Our weekly gleanings present the latest happenings, research and writing along the tangled banks of culture and agriculture. This week: El Sur Latino, rich farmers and mental health.

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It’s typical of a cultural solar bias that all the attention goes to spring equinox and very little to the worm moon – March’s full moon – so called because the soil is beginning to be workable by worm and human alike. Following the frost heaves of a politically (and existentially) disruptive winter, a new growing season invites us to get our hands back in the earth. In some ways this invites novel practices of academics, activists and food producers alike – check out the anthropology read-in group and Carole McGranahan on going rogue. In other ways it’s familiar terrain: farmers struggling with mental health and retirement; health of migrant farm labor (also in Sicily); unrest over environmental regulations. Here in Utah the cherries are blossoming.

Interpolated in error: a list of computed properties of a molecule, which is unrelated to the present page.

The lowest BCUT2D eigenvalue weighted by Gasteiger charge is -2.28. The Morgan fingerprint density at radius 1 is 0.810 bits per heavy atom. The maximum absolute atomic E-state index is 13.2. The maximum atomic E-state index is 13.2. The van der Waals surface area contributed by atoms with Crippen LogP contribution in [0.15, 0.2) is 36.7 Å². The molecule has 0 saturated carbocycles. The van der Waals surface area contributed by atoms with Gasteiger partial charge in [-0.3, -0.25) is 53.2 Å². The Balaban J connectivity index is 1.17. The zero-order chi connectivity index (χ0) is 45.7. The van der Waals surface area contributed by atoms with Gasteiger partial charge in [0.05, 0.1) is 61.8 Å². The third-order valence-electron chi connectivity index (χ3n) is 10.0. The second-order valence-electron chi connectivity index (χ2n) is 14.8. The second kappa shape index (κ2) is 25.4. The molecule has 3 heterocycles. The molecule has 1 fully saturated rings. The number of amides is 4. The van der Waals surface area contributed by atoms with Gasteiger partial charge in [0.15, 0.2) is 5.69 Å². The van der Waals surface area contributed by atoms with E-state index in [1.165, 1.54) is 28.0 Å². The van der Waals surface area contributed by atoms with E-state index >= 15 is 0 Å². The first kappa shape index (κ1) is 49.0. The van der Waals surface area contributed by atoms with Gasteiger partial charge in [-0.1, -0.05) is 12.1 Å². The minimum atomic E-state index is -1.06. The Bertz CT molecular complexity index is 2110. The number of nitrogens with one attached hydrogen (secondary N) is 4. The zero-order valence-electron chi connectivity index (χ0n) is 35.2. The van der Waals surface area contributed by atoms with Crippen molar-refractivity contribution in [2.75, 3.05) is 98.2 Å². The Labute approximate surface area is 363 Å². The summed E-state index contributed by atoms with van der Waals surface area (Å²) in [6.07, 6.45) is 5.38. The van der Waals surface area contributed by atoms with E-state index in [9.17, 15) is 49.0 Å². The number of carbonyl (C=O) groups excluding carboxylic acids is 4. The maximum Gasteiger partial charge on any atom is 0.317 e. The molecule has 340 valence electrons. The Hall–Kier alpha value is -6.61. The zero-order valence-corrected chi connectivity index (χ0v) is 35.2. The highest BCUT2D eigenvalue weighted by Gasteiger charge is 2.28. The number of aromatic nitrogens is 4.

The earthworms awakened under the worm moon generate bioturbation – productive disruptions. What productive disruptions are in store this season? If we need some optimism about what the spring might bring, perhaps there’s no better place to look than New Zealand, where Te Awa Tupua (the Whanganui River) has been declared a legal person.

// in other news //

The United States joins International Treaty on Plant Genetic Resources, after a 14 year ratification process

A list of the world’s richest farmers

Southern Foodways Alliance series on El Sur Latino

The National Academies publish a response to an analysis that found conflicts of interest in the Acadamies’ Committee on Genetically Engineered Crops